Keeping the change
Another economic report with mixed news came out last week. The report on personal income and spending showed that personal incomes rose slightly and that consumers are holding on to their money.
Personal incomes rose 0.4 percent in April, and consumer spending remained flat from March. The Commerce Department report showed that the flat spending level was the worse in seven months.
Some economists had predicted a 0.3 percent increase in spending.
The savings rate rose 3.6 percent in April. The rate had fallen to 3.1 percent in March, the lowest reading since October 2008.
This report is another indicator of the stop and go nature of the economy. It seems that things are getting better, then things slow down again.
Sales in March rose by 2.1 percent, fueled by an early Easter and attractive incentives offered by automakers. So when April sales rose 0.4 percent, some economists were puzzled.
Consumers are understandably cautious with their money. We have been chastised in the past for spending too much and saving too little. Now that consumers are spending less and saving more, they are criticized for not spending.
As many know, consumer spending accounts for the lion's share of the economy, as much as 70 percent of all activity. So many people are concerned about your spending habits (or the lack thereof).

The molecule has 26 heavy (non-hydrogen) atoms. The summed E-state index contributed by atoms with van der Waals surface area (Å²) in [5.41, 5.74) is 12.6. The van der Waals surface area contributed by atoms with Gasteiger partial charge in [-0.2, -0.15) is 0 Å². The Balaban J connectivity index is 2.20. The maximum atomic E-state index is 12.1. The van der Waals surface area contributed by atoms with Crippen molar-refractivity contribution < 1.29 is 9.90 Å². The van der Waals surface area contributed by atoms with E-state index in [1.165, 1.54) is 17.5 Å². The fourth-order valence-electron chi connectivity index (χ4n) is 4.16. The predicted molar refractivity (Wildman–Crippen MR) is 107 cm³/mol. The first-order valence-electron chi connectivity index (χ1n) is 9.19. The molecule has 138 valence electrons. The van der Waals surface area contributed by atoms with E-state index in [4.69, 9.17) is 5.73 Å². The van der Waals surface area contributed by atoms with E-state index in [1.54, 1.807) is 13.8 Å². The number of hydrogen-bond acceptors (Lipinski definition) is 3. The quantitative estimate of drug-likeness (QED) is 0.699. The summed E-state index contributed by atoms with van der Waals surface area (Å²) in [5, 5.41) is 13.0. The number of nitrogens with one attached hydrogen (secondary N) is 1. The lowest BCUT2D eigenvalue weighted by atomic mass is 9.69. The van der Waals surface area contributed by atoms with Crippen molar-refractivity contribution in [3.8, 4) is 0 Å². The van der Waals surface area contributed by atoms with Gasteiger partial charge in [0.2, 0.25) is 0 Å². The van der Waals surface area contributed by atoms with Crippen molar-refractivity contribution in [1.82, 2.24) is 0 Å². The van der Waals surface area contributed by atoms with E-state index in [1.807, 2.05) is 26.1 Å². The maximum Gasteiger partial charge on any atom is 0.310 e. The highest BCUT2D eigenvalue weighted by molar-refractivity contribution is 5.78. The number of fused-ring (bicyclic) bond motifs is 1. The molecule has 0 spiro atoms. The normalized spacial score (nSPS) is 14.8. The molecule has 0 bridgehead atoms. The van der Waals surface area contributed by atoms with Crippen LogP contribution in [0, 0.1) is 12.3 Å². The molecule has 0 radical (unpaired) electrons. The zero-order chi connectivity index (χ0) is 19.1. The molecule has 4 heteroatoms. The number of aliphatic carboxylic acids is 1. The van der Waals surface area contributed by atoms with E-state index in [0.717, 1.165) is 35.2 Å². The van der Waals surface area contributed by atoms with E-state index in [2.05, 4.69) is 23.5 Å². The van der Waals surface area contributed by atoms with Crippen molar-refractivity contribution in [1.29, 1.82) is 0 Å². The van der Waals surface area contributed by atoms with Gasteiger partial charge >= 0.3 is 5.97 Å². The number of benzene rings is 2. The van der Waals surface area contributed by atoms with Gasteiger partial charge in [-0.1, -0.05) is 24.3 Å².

But even with flat April sales, economists expect consumer spending will still grow at 3 percent, down from the first three months rate of 3.5 percent.
Inflation, which has been a concern, has remained in check, aided by falling energy prices. An inflation gauge tied to consumer spending showed no increase in April and a rise of just 2 percent over the past 12 months. Excluding food and energy, prices have been even more behaved, up just 1.2 percent over the past 12 months.
Concerns about unemployment will continue to hold back the economy. Consumers simply don't have enough money to spend our way back to prosperity.
So don't blame us for keeping the change.